Disability hate crime campaigners are to give evidence to MPs next month as part of a new inquiry into the online abuse of disabled people.The Commons petitions committee has launched the investigation following a petition set up by former model Katie Price which was signed by more than 220,000 people.Price’s petition called on the government to create a new criminal offence covering online abuse, and to set up a register of offenders.She and her disabled son Harvey are to give evidence to the committee on 6 February about the disablist online abuse he has experienced.Anne Novis, a leading disability hate crime campaigner and adviser on disability to the Crown Prosecution Service (CPS) and the Metropolitan police, will also be giving evidence to the committee, as chair of Inclusion London.Novis, also a coordinator of the Disability Hate Crime Network, plans to share details with MPs on the committee of Facebook sites that have been “set up to demean disabled people”, and of disablist attacks by some newspapers.She also plans to raise concerns about government rhetoric around its social security reforms, which she said has demeaned disabled people, “giving permission to others to do the same online and elsewhere”.She said that such rhetoric and abuse “must be challenged as totally unacceptable in today’s society”.But Novis (pictured, centre) said she was not in favour of a new “add on” criminal offence, as suggested by Price.Instead, she said, “we need fair and equal law on hate crime in all its forms, ensuring the law keeps up to date with communication methods, and recognition that verbal and written abuse and prejudice is unacceptable”.Novis has spoken repeatedly of the need for disabled people to have “equal access to justice” on hate crime and the “inadequacy” of current disability hate crime legislation.She said a register was “not necessary” because if abusers were charged appropriately – and disability hate crime law was strengthened – there would already be a public record of offenders, while it would be easy for abusers to use false names online.Stephen Brookes, a fellow coordinator of the Disability Hate Crime Network, and a disability adviser to CPS and the Lancashire and West Yorkshire police forces, said he could support a “specific, clearly defined” new offence.But he said he could not see how a register would be operated and maintained.He said: “Online hate, where abusers mistakenly believe they are hidden behind a screen, can be particularly damaging.“Several of the posts on the Disability Hate Crime Network reflect the fact that many disabled victims of online and social media abuse feel helpless and unprotected.“One of our regular contacts received a Facebook post after reporting a hate crime which said, ‘You never tire of being the nastiest dirtiest GRASS. If you need a puncture in your wheelchair keep us in mind.’“But this was not enough to get Facebook to take the post down.”Brookes believes social media companies like Facebook and Twitter are not doing enough to protect people from online abuse.He said: “We are told that a key aim of the [government’s new] online hate crime hub is to build a stronger evidence base and better understanding of the scope, nature and scale of online hate, in order to tackle it, but this all takes time, and so many times the perpetrators use the indistinct line between what they say is legitimate freedom of expression, and behaviour that is in contradiction of the ill-defined terms and conditions of social media sites, to get away with their actions.“So there is a need to force companies to have a standard code of practice and not the current case-by-case approach, and this does need to lead to a better, clear and enforceable law.”Labour MP Helen Jones, chair of the petitions committee, said: “Katie Price’s petition, which has been signed by more than 220,000 people, has brought to parliament an issue that has not been widely discussed – how online abuse affects people with disabilities and their families.“The government and parliament are looking at how to tackle online abuse, and we’d like to ensure that the particular issues faced by disabled people are at the heart of those discussions.“We’ll be speaking to disabled people and other experts about what needs to change.“We’ve also invited Katie Price and her son Harvey to parliament to tell us about how online abuse has affected their family.” The committee will be probing issues such as the impact of online abuse on disabled people; who is responsible for protecting people from online abuse; how well the law protects disabled people from such abuse; and the availability of support for victims.It will also ask how to draw lines between legitimate freedom of expression, behaviour that contravenes the terms and conditions of social media sites, and abuse that should be against the law. In her petition, which closed last year, Price said that trolling was “a major problem” that affects people “from every walk of life” and includes “racism, homophobia, body shaming and a whole range of other hate speech”.She said she wanted to “help bring justice to everyone who has ever suffered at the hands of trolls” and “hammer home worldwide that bullying is unacceptable whether it’s face to face or in an online space”.As well as other disability organisations giving oral evidence, including Dimensions UK and Mencap, the committee wants to hear directly from disabled people about their experiences of online abuse.A Department for Culture, Media and Sport spokesman refused to say if the government supported creating a new criminal offence covering online abuse, or setting up a register of offenders.But he said in a statement: “We welcome the committee’s investigation. What is unacceptable offline should be unacceptable online and we are seeking to address these issues through our Internet Safety Strategy.”Ministers have not ruled out introducing a regulatory framework, including a sanctions regime to ensure compliance, if technology companies do not act voluntarily to demonstrate their commitment to online safety.It has consulted on measures including: a new social media levy, so companies contribute to raising awareness and countering harm caused by the internet; a code of practice to tackle bullying and intimidating behaviour online; and annual transparency reports that would be used to check the progress of companies in tackling such issues.The consultation closed last month.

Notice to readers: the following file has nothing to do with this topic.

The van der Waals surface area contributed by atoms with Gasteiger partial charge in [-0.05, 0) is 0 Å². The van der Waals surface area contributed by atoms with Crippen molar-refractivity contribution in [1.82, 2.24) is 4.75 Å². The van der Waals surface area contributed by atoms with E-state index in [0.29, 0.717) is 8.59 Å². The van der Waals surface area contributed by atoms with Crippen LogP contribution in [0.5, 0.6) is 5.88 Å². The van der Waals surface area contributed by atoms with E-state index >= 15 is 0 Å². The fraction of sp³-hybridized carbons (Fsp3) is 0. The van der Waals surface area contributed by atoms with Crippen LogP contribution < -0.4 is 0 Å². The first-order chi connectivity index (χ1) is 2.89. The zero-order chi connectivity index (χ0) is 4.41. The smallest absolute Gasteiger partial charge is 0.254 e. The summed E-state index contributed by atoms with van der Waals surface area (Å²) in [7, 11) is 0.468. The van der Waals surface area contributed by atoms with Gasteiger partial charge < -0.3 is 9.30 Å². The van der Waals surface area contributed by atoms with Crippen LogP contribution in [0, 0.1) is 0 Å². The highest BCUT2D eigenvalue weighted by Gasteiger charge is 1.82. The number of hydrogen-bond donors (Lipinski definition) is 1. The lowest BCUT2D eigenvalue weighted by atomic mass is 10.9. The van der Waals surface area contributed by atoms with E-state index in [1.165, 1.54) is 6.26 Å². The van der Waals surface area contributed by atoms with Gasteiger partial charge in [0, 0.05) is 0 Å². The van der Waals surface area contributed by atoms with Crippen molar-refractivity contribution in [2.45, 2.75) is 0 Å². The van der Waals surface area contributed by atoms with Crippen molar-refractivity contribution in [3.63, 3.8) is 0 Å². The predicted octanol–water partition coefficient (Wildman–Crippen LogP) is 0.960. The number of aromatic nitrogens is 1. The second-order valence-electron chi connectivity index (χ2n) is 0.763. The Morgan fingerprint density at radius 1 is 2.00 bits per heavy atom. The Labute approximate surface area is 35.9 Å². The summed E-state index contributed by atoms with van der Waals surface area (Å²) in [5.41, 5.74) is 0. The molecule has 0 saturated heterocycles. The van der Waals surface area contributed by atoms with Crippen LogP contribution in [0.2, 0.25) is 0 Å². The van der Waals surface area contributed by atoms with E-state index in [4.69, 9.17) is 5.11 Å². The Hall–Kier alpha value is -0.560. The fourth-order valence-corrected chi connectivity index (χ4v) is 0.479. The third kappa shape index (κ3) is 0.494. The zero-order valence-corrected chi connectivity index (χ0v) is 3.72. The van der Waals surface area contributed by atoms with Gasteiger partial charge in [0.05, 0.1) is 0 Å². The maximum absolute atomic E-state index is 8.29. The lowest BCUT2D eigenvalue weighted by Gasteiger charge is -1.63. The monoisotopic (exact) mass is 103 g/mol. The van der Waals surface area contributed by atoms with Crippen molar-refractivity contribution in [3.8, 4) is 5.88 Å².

Tags:Peterborough /Alastair Campbell /Weekly Survey /European Convention /Labour leadership elections / Welcome to our latest LabourList survey.Share your thoughts about voting Labour, Alastair Campbell’s expulsion, the upcoming Peterborough by-election, a Brexit ballot of members and more.Answer the questions below or click here to open the survey in a new window.This survey will close at 6pm on Monday 3rd June, and we’ll be releasing the results soon after that.